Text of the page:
The History of the Lei
In Polynesian cultures, a lei is something that is created by someone and given to another with the intent to decorate that person for an emotional reason—usually as a sign of affection. Common reasons include greeting, farewell, affection or love, friendship, appreciation, congratulation, recognition, or to otherwise draw attention to the recipient.
In Samoa, similar garlands fashioned of entire flowers, buds, seeds, nuts, plant fibers, leaves, ferns, seashells, or flower petals are called “asoa” or “ula”, while single flowers or clusters worn in the hair or on the ear are called sei.
In Tahiti such garlands are referred to as ‘hei’ and in the Cook Islands they are called an ‘ei.’
Tongans are known for creating unique ‘kahoa’ leis made of chains of flat, crescent or triangular arrangements made of flower petals and leaves sewn onto a leaf or cloth backing.Many modern Polynesian celebrations include the giving and receiving of leis in various forms, including recent adaptations of the flower/plant lei in which candy, folded currency bills, rolls of coinage,
There are many customs and protocols associated with the giving, receiving, wearing, storing, and disposing of lei.
In modern times, a lei is usually given with a kiss - a custom which began in World War II. Traditionalists, however, give a lei by bowing slightly and raising it above the heart, allowing the recipient to take it, as raising the hands above another’s head, or touching the face or head, is considered disrespectful.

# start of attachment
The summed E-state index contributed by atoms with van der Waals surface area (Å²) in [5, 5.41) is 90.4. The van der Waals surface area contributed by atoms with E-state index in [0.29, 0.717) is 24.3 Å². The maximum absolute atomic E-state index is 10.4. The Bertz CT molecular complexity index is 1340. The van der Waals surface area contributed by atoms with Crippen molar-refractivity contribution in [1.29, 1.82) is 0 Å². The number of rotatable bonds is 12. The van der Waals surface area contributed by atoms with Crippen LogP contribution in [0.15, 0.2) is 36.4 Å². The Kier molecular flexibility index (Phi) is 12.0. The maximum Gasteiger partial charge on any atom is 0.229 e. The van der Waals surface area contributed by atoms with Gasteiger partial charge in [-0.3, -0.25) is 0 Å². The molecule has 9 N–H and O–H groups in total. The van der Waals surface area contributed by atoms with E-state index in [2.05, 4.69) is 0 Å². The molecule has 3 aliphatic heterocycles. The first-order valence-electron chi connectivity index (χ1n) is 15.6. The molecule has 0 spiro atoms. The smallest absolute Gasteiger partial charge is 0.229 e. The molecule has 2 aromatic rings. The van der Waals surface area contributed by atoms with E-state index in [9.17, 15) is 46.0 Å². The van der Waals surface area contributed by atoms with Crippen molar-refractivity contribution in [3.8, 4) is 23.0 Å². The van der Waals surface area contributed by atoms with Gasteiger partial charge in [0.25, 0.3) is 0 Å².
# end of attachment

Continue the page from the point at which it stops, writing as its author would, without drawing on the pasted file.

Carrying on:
By tradition, only open lei are given to a pregnant or nursing woman.
Lei should never be thrown away casually, or tossed into the trash. Traditionally they should be returned to the place they were gathered, or if that is not possible, they should be returned to the earth by hanging in a tree, burying, or burning. A lei represents love, and to throw one away represents throwing away the love of the giver. Many types of lei can be left in a window to dry, allowing the natural fragrance to fill the room. This technique is often used in cars as well.